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Title: Energy consumption and signalling in the white and grey matter of the CNS
Author: Harris, J. J.
Awarding Body: University College London (University of London)
Current Institution: University College London (University of London)
Date of Award: 2013
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Neural computation is energetically expensive, and the brain’s limited energy supply imposes constraints on its information processing capability. How the brain has evolved to perform computational tasks within these energetic constraints is largely unknown. The theoretical and experimental work in this thesis examines how the white and grey matter – which have different computational roles – balance the trade-off between energy consumption and signalling. In the white matter, I show that the maintenance of cellular resting potentials accounts for the largest portion of signalling-related energy use. Maintaining this cost in myelinating oligodendrocytes outweighs the energetic saving on action potentials that myelin provides, but allows for faster action potential propagation. This design places computational benefit above energetic economy. Nevertheless, I show that action potential propagation in the white matter need not rely on metabolic collaboration of axons with oligodendrocytes, and that myelin itself is unlikely to produce ATP as has been proposed. In the grey matter, where synapses account for the largest portion of signalling-related energy consumption, I used electrophysiology to investigate the relationship between information transmission and energy consumption at the retinogeniculate synapse. I found that the number of postsynaptic receptors is set, not to maximise information transmission across the synapse, but to maximise the ratio of information transmitted to energy used on reversing the postsynaptic ion influx. This design places energetic efficiency above computational advantage, as the synapse could theoretically transmit more information if the postsynaptic response were larger. The results of this work suggest that energy supply and demand have played critical roles in shaping the way that the brain has evolved to process information, both in the white and grey matter. We should keep these energetic factors in mind when considering the brain’s adaptation to any computational task. The thesis also contains a description of experiments investigating mitochondrial trafficking in oligodendrocytes, and searching for plasticity of conduction speed in the white matter. A review of how energy supply to the brain alters with age, and how this may affect the BOLD (blood oxygenation level dependent) signal, is included as an Appendix.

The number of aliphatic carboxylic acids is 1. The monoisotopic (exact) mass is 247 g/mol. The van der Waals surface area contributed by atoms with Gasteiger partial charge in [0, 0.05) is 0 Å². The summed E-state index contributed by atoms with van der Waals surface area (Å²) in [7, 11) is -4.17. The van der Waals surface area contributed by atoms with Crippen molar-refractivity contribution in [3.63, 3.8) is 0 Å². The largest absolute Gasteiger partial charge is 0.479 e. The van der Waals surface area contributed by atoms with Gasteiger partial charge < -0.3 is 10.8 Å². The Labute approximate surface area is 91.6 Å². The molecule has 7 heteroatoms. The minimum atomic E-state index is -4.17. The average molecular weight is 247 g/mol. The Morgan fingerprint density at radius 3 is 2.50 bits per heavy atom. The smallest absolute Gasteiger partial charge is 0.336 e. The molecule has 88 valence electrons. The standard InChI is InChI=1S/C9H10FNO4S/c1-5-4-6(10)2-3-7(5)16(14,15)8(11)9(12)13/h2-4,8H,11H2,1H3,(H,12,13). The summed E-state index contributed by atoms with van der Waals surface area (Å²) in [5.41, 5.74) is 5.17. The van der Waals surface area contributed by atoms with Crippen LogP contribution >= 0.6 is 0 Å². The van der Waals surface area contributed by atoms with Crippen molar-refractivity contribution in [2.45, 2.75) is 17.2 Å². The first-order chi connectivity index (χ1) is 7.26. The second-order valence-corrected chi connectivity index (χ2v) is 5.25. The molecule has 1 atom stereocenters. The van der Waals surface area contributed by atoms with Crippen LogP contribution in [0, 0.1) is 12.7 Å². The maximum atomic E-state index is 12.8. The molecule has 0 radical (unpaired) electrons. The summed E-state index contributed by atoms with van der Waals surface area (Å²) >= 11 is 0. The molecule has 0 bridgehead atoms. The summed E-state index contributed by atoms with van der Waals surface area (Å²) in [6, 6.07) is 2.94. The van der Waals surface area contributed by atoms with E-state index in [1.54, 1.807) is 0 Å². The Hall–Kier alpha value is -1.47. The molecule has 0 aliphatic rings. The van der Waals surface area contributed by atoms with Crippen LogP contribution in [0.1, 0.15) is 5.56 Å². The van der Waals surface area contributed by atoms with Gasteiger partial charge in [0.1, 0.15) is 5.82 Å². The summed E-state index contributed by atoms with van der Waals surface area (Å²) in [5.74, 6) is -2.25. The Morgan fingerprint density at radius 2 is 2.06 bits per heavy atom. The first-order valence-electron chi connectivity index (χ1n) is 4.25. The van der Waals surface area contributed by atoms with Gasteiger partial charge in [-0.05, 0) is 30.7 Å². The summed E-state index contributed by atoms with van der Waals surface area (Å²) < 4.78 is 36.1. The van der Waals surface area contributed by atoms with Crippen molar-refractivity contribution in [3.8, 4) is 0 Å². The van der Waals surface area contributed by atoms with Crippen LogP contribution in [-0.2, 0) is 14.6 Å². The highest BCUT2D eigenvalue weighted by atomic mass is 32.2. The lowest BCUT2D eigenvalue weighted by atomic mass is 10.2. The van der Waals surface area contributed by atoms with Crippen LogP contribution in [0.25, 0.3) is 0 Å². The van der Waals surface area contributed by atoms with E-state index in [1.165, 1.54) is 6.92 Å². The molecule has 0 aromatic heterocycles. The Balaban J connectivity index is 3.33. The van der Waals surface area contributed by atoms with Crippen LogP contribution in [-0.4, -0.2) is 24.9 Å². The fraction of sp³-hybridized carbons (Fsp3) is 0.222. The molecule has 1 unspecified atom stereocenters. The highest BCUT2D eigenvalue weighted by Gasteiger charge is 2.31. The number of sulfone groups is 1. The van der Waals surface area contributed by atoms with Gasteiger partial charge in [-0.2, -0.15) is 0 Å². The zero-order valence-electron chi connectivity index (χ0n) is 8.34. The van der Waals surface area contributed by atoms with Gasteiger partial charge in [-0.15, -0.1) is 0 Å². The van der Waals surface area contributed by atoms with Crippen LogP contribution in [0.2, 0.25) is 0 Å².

Supervisor: Not available Sponsor: Not available
Qualification Name: Thesis (Ph.D.) Qualification Level: Doctoral
EThOS ID:  DOI: Not available